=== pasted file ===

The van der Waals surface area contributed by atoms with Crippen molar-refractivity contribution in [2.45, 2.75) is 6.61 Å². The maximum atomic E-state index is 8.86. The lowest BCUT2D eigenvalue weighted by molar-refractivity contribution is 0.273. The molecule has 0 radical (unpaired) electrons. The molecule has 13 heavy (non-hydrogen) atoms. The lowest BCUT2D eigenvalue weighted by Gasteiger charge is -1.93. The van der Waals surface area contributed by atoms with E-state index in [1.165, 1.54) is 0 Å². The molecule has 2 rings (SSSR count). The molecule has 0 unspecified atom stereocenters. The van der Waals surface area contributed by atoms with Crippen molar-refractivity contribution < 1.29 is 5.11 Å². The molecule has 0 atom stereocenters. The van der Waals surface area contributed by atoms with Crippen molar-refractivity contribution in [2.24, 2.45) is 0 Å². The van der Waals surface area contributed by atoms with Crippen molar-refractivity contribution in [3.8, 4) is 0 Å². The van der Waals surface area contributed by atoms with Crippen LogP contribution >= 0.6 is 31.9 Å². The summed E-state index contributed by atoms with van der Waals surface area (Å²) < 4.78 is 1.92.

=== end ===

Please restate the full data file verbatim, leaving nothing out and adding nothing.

The van der Waals surface area contributed by atoms with Crippen molar-refractivity contribution in [2.45, 2.75) is 6.61 Å². The maximum atomic E-state index is 8.86. The lowest BCUT2D eigenvalue weighted by molar-refractivity contribution is 0.273. The molecule has 0 radical (unpaired) electrons. The molecule has 13 heavy (non-hydrogen) atoms. The lowest BCUT2D eigenvalue weighted by Gasteiger charge is -1.93. The van der Waals surface area contributed by atoms with E-state index in [1.165, 1.54) is 0 Å². The molecule has 2 rings (SSSR count). The molecule has 0 unspecified atom stereocenters. The van der Waals surface area contributed by atoms with Crippen molar-refractivity contribution < 1.29 is 5.11 Å². The molecule has 0 atom stereocenters. The van der Waals surface area contributed by atoms with Crippen molar-refractivity contribution in [2.24, 2.45) is 0 Å². The van der Waals surface area contributed by atoms with Crippen molar-refractivity contribution in [3.8, 4) is 0 Å². The van der Waals surface area contributed by atoms with Crippen LogP contribution >= 0.6 is 31.9 Å². The summed E-state index contributed by atoms with van der Waals surface area (Å²) < 4.78 is 1.92.